Episode 57 – OK, Boomer. Great Again Isn’t Good Enough with L. Randall Wray

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It’s always a treat to welcome L. Randall Wray, one of our favorite economists and guests, to Macro n Cheese. This episode is an added treat because, in a bit of a departure, Randy talks to Steve about politics and policy, looking through the lens of MMT while putting today’s issues in a historical context. Who better to bring that perspective than someone who lived through it? Maybe he wasn’t around for the Great Depression or World War II, but as a baby boomer, he witnessed first hand much of the massive growth and expansion of the postwar years and talks about what made America great and not-so-great during that period.

Randy states the only reason the policies proposed by Bernie Sanders seem so far outside the mainstream is because the mainstream has become so regressive. The ideas aren’t radical — the Democratic Party is conservative.

Steve asks him why our society is so regressive. Much of the answer lies in the rise of finance capital — the financialization of the economy. Wall Street has its fingers in every aspect of society, yet it doesn’t produce anything, so the net value added to the economy is massively negative. Randy likens them to the rentier class. They take a percentage of corporate profit right off the top. A percentage of one’s paycheck goes to the FIRE sector — finance, insurance, and real estate. (Obamacare is a recent example that furthered the process.) Obviously they’re not going to support democracy.

Randy says that in order to assess a policy proposal we shouldn’t ask how much it will cost. The correct questions are: do we know how to do it and do we have the resources. He and Steve go down the list, from free college and daycare, to Medicare for All, to the greening of the economy and public ownership of utilities — the answer to those questions is “yes.” We have historical examples of some major successes. We also have examples of failures, like JFK’s “war on poverty,” from which to learn and craft more systemic approaches.

They consider the likely deflationary bias of Medicare for All and Randy explains why economists are talking about offsets. This is an episode that will interest everyone who’s interested in real possibilities for shared prosperity.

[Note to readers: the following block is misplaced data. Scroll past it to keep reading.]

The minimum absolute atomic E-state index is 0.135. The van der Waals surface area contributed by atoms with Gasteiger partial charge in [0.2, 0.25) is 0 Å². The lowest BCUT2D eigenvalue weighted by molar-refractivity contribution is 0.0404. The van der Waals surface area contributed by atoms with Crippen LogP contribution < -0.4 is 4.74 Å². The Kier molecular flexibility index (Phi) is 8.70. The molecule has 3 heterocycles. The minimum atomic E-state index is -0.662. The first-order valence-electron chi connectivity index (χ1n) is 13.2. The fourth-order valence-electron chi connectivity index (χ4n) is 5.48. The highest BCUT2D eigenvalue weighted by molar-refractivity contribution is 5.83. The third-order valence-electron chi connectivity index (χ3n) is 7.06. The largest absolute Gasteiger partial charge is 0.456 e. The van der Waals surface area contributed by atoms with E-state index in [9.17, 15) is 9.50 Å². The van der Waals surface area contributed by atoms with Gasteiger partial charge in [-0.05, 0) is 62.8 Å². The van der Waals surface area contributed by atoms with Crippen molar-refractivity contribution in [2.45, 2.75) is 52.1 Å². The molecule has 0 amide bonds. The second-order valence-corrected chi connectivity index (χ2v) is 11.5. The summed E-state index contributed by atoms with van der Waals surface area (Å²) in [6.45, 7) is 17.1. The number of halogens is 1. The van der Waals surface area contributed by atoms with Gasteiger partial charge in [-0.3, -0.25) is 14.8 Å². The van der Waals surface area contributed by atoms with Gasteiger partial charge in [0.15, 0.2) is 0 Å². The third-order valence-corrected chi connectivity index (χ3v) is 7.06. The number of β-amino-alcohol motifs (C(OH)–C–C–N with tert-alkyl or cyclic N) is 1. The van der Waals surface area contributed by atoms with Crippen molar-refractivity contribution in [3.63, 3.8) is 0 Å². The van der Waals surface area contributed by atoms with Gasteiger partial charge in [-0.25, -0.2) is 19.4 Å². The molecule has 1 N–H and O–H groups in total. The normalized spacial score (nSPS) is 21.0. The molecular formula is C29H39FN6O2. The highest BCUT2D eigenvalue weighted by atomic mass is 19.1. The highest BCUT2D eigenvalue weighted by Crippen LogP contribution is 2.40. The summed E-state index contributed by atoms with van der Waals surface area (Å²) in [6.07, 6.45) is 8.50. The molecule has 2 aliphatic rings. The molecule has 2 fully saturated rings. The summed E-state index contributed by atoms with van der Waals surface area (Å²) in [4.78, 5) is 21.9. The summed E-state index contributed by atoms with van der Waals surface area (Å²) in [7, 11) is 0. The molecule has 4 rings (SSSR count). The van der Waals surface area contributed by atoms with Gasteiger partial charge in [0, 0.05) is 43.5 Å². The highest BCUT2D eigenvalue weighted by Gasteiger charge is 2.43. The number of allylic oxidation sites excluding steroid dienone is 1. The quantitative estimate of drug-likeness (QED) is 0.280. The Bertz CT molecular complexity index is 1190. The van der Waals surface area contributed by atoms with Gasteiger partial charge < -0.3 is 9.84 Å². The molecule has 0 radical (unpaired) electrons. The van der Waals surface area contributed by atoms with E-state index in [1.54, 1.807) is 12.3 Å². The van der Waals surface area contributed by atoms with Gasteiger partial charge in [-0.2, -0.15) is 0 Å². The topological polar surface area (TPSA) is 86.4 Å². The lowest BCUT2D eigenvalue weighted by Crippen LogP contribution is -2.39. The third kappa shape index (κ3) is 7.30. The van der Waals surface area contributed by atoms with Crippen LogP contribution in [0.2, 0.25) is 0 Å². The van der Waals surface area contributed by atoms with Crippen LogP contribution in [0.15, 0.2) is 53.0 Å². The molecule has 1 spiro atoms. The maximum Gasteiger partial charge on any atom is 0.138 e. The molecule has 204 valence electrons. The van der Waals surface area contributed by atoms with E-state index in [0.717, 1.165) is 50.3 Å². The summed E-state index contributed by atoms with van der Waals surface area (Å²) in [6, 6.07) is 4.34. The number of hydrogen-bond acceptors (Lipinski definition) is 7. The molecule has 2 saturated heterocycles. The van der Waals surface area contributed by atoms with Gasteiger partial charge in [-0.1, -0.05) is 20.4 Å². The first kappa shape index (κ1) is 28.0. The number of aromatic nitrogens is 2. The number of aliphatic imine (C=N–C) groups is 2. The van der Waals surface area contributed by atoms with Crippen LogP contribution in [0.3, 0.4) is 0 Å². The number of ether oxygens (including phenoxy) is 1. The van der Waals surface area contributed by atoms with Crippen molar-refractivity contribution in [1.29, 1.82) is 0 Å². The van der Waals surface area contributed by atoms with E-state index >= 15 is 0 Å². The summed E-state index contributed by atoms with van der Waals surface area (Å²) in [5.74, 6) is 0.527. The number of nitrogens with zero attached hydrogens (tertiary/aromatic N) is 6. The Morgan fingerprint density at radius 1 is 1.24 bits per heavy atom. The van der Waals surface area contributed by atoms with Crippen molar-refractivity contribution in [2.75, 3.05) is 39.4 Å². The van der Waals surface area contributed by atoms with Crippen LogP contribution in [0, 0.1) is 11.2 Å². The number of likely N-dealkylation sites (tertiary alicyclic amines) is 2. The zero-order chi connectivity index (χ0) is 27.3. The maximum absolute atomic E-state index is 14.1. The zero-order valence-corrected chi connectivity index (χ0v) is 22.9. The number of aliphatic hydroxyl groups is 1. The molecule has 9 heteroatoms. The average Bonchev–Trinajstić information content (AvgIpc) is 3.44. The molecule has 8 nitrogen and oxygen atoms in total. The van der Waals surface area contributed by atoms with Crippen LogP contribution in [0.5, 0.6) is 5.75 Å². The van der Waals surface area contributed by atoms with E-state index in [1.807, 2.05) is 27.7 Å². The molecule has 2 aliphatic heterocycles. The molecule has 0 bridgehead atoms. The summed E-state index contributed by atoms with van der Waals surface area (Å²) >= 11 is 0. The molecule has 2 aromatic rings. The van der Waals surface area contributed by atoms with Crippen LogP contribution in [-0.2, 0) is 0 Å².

L. Randall Wray is a Senior Scholar at the Levy Economics Institute of Bard College.

www.levyinstitute.org/scholars/l-randall-wray

www.goodreads.com/book/show/336574…6-macroeconomics

It’s always a treat to welcome L. Randall Wray, one of our favorite economists and guests, to Macro n Cheese. This episode is an added treat because, in a bit of a departure, Randy talks to Steve about politics and policy, looking through the lens of MMT while putting today’s issues in a historical context. Who better to bring that perspective than someone who lived through it? Maybe he wasn’t around for the Great Depression or World War II, but as a baby boomer, he witnessed first hand much of the massive growth and expansion of the postwar years and talks about what made America great and not-so-great during that period.

Randy states the only reason the policies proposed by Bernie Sanders seem so far outside the mainstream is because the mainstream has become so regressive. The ideas aren’t radical — the Democratic Party is conservative.

Steve asks him why our society is so regressive. Much of the answer lies in the rise of finance capital — the financialization of the economy. Wall Street has its fingers in every aspect of society, yet it doesn’t produce anything, so the net value added to the economy is massively negative. Randy likens them to the rentier class. They take a percentage of corporate profit right off the top. A percentage of one’s paycheck goes to the FIRE sector — finance, insurance, and real estate. (Obamacare is a recent example that furthered the process.) Obviously they’re not going to support democracy.

Randy says that in order to assess a policy proposal we shouldn’t ask how much it will cost. The correct questions are: do we know how to do it and do we have the resources. He and Steve go down the list, from free college and daycare, to Medicare for All, to the greening of the economy and public ownership of utilities — the answer to those questions is “yes.” We have historical examples of some major successes. We also have examples of failures, like JFK’s “war on poverty,” from which to learn and craft more systemic approaches.

They consider the likely deflationary bias of Medicare for All and Randy explains why economists are talking about offsets. This is an episode that will interest everyone who’s interested in real possibilities for shared prosperity.

L. Randall Wray is a Senior Scholar at the Levy Economics Institute of Bard College.

www.levyinstitute.org/scholars/l-randall-wray

www.goodreads.com/book/show/336574…6-macroeconomics

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